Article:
As managers, you are constantly influencing your team members. Yet, there are crucial times when you need the team to act in a certain manner. For example, influencing them to improve their skills, or let’s say implementing Six Sigma standards for upcoming projects.
How does a manager go about influencing team members? Dale Carnegie, in his best-selling book “How to Win Friends and Influence People, answered this question almost eight decades back when he said “There is only one way to get anybody to do anything, yes, just one way, and that is making the other person want to do it.”
Influencing is an art, where you are working with the complex human mind. At its core, influencing is about changing another person’s mind. You are taking an idea, planting it in the mind of another person and making the person feel that he/she owns that idea.
Influencing needs skill and it requires practice.
If you are looking to influence more people most of the time, then there are two elements that need to be in place
In the absence of either, you will fail to influence your team members to follow your instructions.
In such a situation, you will then have to fall back on using threats, abuses and fear, typical tyrant behaviours, to influence your team members. Or, you would need to resort to manipulation to get your team to comply with your instructions. This might work in the short term. In the long term though, such behaviour will erode your credibility and your relationship with your team. That will then make the task of influencing them even harder for you.
Here are four simple inputs to help you better influence your team:
1. Connect your agenda with what your team members care about.
If what you want them to do can be shown to help them succeed better or grow in their career, then they will have a greater desire to comply with what you are requesting them to do. For example, say you want people to be trained to be able to perform cross functional roles, if such a need should arise. This might be an additional burden on your team. Here, you can connect your agenda to their desire to grow in their career. Show them how having multi-disciplinary knowledge and skills can place one at an advantage, as compared to those who do not, when it comes to career growth.
Or, connect what you are asking for to your team members’ value systems or beliefs. For example, if you are talking to an individual, who is loyal to your organisation, then you may say, “Doing this is good for the organisation that I know that you feel deeply about. So, wouldn’t you want to do this?”
2. Make things Simple:
Everybody wants an easier life and if you can provide this then you can exert a lot more influence. This often means giving clear, straightforward directions and leading people by the hand to the doing what you want them to do.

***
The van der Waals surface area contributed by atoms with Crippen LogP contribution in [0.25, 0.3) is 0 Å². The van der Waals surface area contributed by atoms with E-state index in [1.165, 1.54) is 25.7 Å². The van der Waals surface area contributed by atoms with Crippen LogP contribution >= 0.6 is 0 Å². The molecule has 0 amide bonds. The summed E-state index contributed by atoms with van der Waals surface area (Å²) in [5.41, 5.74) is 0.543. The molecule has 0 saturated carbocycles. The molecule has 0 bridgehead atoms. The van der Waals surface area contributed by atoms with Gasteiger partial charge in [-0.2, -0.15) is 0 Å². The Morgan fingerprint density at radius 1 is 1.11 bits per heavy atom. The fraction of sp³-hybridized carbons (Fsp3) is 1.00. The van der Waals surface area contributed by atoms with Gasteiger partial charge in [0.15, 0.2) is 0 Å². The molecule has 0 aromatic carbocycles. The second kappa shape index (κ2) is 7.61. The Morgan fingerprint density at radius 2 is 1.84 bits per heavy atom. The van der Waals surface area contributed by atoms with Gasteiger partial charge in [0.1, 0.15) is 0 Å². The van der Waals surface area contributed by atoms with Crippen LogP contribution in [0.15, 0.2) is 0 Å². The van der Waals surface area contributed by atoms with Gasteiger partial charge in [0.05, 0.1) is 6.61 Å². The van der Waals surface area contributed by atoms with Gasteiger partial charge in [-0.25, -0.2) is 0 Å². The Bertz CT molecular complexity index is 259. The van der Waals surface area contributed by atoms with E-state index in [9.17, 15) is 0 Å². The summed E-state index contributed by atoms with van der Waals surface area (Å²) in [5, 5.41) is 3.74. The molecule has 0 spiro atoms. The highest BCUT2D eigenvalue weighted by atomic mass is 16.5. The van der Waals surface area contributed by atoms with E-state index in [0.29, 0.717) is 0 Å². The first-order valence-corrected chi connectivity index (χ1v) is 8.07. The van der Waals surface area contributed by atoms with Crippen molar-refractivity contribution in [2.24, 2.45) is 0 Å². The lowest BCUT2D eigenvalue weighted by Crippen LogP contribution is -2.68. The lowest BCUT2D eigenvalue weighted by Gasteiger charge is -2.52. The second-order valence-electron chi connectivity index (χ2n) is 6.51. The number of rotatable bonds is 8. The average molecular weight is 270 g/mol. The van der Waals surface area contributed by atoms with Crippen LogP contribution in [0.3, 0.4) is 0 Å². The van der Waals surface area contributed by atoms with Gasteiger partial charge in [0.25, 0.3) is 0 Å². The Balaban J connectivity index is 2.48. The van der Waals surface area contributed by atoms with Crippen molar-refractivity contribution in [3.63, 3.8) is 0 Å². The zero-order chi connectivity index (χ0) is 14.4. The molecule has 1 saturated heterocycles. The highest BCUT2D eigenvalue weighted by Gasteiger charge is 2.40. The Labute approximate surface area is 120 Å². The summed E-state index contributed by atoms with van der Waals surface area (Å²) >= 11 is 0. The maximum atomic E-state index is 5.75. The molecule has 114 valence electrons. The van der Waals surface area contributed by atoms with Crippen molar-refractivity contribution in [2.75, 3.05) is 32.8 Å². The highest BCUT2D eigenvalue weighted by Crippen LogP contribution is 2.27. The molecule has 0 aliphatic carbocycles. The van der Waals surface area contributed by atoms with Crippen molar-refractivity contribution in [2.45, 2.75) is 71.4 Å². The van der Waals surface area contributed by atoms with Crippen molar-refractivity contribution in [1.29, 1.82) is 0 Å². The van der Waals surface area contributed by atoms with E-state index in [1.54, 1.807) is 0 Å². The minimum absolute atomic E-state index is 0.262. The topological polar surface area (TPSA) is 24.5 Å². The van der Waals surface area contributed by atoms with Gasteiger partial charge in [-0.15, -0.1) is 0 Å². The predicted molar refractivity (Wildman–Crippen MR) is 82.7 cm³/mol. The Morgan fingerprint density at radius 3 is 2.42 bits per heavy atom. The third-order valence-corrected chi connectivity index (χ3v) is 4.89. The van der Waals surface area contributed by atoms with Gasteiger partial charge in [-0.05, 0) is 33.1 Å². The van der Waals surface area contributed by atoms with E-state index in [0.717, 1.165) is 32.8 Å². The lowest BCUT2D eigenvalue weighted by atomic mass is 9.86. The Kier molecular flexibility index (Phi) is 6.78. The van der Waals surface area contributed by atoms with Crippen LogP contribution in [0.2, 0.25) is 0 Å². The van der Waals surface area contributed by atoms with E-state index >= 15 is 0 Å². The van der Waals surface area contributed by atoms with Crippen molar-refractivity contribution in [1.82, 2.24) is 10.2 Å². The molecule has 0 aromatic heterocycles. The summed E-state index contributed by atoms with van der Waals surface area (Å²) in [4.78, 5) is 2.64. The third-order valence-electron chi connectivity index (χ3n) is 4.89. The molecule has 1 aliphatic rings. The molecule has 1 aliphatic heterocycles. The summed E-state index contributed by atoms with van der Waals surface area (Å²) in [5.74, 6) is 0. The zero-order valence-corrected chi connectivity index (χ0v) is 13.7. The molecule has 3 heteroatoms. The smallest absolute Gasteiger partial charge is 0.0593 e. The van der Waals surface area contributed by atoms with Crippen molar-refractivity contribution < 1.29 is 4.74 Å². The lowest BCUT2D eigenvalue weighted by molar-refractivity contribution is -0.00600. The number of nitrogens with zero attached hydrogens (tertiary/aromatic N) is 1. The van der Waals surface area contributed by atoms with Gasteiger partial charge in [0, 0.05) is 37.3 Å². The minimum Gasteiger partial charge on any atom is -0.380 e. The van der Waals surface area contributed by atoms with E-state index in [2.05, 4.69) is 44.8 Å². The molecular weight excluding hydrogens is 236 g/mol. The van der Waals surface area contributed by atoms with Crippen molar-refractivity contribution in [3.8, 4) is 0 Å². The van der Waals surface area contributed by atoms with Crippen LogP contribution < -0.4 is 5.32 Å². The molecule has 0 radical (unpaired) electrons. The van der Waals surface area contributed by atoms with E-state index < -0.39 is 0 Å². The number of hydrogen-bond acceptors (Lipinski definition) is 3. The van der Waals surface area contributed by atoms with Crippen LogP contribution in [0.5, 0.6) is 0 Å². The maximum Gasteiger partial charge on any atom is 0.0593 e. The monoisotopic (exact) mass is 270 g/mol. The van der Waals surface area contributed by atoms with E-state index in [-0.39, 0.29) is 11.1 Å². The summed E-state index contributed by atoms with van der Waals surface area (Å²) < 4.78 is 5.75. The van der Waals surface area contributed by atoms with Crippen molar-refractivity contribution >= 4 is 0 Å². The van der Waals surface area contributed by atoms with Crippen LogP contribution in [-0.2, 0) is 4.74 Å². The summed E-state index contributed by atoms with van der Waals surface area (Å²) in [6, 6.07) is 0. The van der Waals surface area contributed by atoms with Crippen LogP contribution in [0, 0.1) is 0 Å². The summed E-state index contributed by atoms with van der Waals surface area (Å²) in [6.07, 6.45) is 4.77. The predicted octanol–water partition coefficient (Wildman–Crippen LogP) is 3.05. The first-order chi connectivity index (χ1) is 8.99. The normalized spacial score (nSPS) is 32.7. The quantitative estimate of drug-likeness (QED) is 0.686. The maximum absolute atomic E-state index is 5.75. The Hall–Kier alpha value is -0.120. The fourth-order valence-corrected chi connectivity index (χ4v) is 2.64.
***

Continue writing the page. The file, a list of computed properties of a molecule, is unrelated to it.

3. Challenge Them Constructively
This will work especially for your top performers and those team members who are intrinsically driven and ambitious. Have a relentless focus on excellence and progress. Challenge your team members to reach for tough to achieve stretch goals. When your team members begin to see your commitment to success and excellence, they will develop a great sense of respect for you, which will then help you influence them better.
Though, do not get this instruction wrong: we are not speaking about being tyrannical and simply barking out orders at your team members. Set tough-to-achieve stretch goals, but then work with them closely, using Facilitator behaviour, to help them get there, as well.
4 .Use strong-arm behaviours
Nothing that we have said so far in this lesson should be taken to understand that one should never use strong arm tactics in getting team members to comply with your instructions. There is a time for such tactics.
By strong arm tactics we mean using fear, threats (of stunted career growth and not threats of physical violence) or even, in rare cases, communicating that you are angry with people for their lack of follow through on your instructions.
As we had discussed under Results Focus in the YLP learning continuum, fear can be a potent tool in helping those team members, who were at one point, diligent and productive, but have now slackened off. You could also use such behaviours against those individuals, who are taking your word or instructions lightly. However, and this is where you need to be very careful: many a times, managers mistake lack of ability to perform a task to a lack of desire to perform the task. A team member, who seems reluctant to perform a task, may be so owing to the fact that he or she simply lacks the know-how or the confidence to perform the task independently or effectively. Using strong-arm tactics with such an individual will only lead to the team member further losing confidence and thus underperforming. You do not want that.
So, use such tactics sparingly and only with those individuals, who you know for sure are slacking off or deliberately choosing to disobey you.
Remember what Dale Carnegie said, “There is only one way to get anybody to do anything, yes, just one way, and that is making the other person want to do it.” This requires that people see you as a credible professional and that you have a close relationship with them.
Lastly, remember the four techniques of influence that this lesson had shared with you: